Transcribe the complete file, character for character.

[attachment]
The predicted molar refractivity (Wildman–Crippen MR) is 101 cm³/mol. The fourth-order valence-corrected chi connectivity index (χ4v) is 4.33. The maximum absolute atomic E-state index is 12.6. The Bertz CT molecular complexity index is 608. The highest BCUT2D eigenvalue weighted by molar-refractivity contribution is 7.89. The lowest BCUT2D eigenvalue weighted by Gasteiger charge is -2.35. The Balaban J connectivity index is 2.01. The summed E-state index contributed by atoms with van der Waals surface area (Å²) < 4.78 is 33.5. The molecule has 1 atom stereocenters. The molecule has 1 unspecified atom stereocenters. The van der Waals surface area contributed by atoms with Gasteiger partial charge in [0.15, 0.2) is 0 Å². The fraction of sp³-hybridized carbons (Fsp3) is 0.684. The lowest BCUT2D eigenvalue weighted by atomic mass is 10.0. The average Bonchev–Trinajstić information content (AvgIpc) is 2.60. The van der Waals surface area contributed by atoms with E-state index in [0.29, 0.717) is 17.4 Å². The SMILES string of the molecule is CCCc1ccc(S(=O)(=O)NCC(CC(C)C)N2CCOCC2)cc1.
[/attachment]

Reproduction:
The predicted molar refractivity (Wildman–Crippen MR) is 101 cm³/mol. The fourth-order valence-corrected chi connectivity index (χ4v) is 4.33. The maximum absolute atomic E-state index is 12.6. The Bertz CT molecular complexity index is 608. The highest BCUT2D eigenvalue weighted by molar-refractivity contribution is 7.89. The lowest BCUT2D eigenvalue weighted by Gasteiger charge is -2.35. The Balaban J connectivity index is 2.01. The summed E-state index contributed by atoms with van der Waals surface area (Å²) < 4.78 is 33.5. The molecule has 1 atom stereocenters. The molecule has 1 unspecified atom stereocenters. The van der Waals surface area contributed by atoms with Gasteiger partial charge in [0.15, 0.2) is 0 Å². The fraction of sp³-hybridized carbons (Fsp3) is 0.684. The lowest BCUT2D eigenvalue weighted by atomic mass is 10.0. The average Bonchev–Trinajstić information content (AvgIpc) is 2.60. The van der Waals surface area contributed by atoms with E-state index in [0.29, 0.717) is 17.4 Å². The SMILES string of the molecule is CCCc1ccc(S(=O)(=O)NCC(CC(C)C)N2CCOCC2)cc1.